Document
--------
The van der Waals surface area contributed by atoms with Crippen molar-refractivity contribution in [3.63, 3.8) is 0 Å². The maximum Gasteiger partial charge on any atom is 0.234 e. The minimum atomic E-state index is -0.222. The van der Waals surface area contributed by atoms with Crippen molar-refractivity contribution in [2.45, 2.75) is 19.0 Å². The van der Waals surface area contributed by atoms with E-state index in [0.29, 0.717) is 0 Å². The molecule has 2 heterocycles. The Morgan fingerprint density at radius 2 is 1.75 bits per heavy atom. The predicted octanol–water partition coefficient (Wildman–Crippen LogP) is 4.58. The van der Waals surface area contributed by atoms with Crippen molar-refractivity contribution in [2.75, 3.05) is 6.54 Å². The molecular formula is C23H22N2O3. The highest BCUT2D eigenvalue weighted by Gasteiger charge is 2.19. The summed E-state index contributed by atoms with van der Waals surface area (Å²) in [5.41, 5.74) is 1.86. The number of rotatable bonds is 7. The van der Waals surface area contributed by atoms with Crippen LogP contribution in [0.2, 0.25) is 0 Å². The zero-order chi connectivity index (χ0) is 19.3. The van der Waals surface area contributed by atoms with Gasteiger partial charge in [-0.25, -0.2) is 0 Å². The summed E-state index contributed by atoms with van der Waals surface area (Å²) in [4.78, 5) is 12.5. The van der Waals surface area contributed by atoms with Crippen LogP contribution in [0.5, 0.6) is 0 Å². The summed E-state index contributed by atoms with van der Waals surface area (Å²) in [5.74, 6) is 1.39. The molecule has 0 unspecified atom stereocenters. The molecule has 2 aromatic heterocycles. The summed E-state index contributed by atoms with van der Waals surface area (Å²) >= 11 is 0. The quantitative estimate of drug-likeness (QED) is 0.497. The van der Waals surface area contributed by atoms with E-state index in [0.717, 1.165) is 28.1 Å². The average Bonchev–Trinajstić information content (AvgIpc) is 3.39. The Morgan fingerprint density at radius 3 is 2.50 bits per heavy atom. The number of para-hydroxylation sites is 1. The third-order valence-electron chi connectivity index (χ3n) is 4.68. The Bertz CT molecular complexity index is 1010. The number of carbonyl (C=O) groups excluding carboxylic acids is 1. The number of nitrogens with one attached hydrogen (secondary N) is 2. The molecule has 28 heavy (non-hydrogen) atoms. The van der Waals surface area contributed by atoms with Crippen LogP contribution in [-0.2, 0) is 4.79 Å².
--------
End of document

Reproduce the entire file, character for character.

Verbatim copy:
The van der Waals surface area contributed by atoms with Crippen molar-refractivity contribution in [3.63, 3.8) is 0 Å². The maximum Gasteiger partial charge on any atom is 0.234 e. The minimum atomic E-state index is -0.222. The van der Waals surface area contributed by atoms with Crippen molar-refractivity contribution in [2.45, 2.75) is 19.0 Å². The van der Waals surface area contributed by atoms with E-state index in [0.29, 0.717) is 0 Å². The molecule has 2 heterocycles. The Morgan fingerprint density at radius 2 is 1.75 bits per heavy atom. The predicted octanol–water partition coefficient (Wildman–Crippen LogP) is 4.58. The van der Waals surface area contributed by atoms with Crippen molar-refractivity contribution in [2.75, 3.05) is 6.54 Å². The molecular formula is C23H22N2O3. The highest BCUT2D eigenvalue weighted by Gasteiger charge is 2.19. The summed E-state index contributed by atoms with van der Waals surface area (Å²) in [5.41, 5.74) is 1.86. The number of rotatable bonds is 7. The van der Waals surface area contributed by atoms with Crippen LogP contribution in [0.2, 0.25) is 0 Å². The zero-order chi connectivity index (χ0) is 19.3. The van der Waals surface area contributed by atoms with Gasteiger partial charge in [-0.25, -0.2) is 0 Å². The summed E-state index contributed by atoms with van der Waals surface area (Å²) in [4.78, 5) is 12.5. The van der Waals surface area contributed by atoms with Crippen LogP contribution in [0.5, 0.6) is 0 Å². The summed E-state index contributed by atoms with van der Waals surface area (Å²) in [5.74, 6) is 1.39. The molecule has 0 unspecified atom stereocenters. The molecule has 2 aromatic heterocycles. The summed E-state index contributed by atoms with van der Waals surface area (Å²) >= 11 is 0. The quantitative estimate of drug-likeness (QED) is 0.497. The van der Waals surface area contributed by atoms with E-state index in [0.717, 1.165) is 28.1 Å². The average Bonchev–Trinajstić information content (AvgIpc) is 3.39. The Morgan fingerprint density at radius 3 is 2.50 bits per heavy atom. The number of para-hydroxylation sites is 1. The third-order valence-electron chi connectivity index (χ3n) is 4.68. The Bertz CT molecular complexity index is 1010. The number of carbonyl (C=O) groups excluding carboxylic acids is 1. The number of nitrogens with one attached hydrogen (secondary N) is 2. The molecule has 28 heavy (non-hydrogen) atoms. The van der Waals surface area contributed by atoms with Crippen LogP contribution in [-0.2, 0) is 4.79 Å².